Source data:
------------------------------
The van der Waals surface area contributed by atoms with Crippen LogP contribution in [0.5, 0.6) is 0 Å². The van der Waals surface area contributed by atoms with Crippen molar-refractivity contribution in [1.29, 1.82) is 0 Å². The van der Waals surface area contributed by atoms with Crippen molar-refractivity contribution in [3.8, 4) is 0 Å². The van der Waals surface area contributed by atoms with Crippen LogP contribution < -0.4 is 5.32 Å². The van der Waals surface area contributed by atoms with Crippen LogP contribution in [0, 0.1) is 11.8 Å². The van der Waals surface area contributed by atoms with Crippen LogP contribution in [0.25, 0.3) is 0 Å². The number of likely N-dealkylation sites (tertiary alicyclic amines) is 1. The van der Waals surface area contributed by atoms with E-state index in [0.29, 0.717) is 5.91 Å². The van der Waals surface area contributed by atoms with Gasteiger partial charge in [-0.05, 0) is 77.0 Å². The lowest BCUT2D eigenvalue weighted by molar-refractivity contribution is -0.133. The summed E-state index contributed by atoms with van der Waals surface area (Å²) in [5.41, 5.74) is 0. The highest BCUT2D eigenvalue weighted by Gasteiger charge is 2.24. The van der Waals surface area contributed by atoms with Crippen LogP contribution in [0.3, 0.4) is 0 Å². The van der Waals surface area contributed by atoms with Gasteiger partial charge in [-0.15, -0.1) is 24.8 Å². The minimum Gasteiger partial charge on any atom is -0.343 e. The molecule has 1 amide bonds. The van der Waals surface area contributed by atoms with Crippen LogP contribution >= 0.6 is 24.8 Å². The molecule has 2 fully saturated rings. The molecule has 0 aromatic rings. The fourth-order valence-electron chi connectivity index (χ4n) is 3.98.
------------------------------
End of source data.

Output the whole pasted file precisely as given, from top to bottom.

The van der Waals surface area contributed by atoms with Crippen LogP contribution in [0.5, 0.6) is 0 Å². The van der Waals surface area contributed by atoms with Crippen molar-refractivity contribution in [1.29, 1.82) is 0 Å². The van der Waals surface area contributed by atoms with Crippen molar-refractivity contribution in [3.8, 4) is 0 Å². The van der Waals surface area contributed by atoms with Crippen LogP contribution < -0.4 is 5.32 Å². The van der Waals surface area contributed by atoms with Crippen LogP contribution in [0, 0.1) is 11.8 Å². The van der Waals surface area contributed by atoms with Crippen LogP contribution in [0.25, 0.3) is 0 Å². The number of likely N-dealkylation sites (tertiary alicyclic amines) is 1. The van der Waals surface area contributed by atoms with E-state index in [0.29, 0.717) is 5.91 Å². The van der Waals surface area contributed by atoms with Gasteiger partial charge in [-0.05, 0) is 77.0 Å². The lowest BCUT2D eigenvalue weighted by molar-refractivity contribution is -0.133. The summed E-state index contributed by atoms with van der Waals surface area (Å²) in [5.41, 5.74) is 0. The highest BCUT2D eigenvalue weighted by Gasteiger charge is 2.24. The van der Waals surface area contributed by atoms with Crippen LogP contribution in [0.3, 0.4) is 0 Å². The van der Waals surface area contributed by atoms with Gasteiger partial charge in [-0.15, -0.1) is 24.8 Å². The minimum Gasteiger partial charge on any atom is -0.343 e. The molecule has 1 amide bonds. The van der Waals surface area contributed by atoms with Crippen LogP contribution >= 0.6 is 24.8 Å². The molecule has 2 fully saturated rings. The molecule has 0 aromatic rings. The fourth-order valence-electron chi connectivity index (χ4n) is 3.98.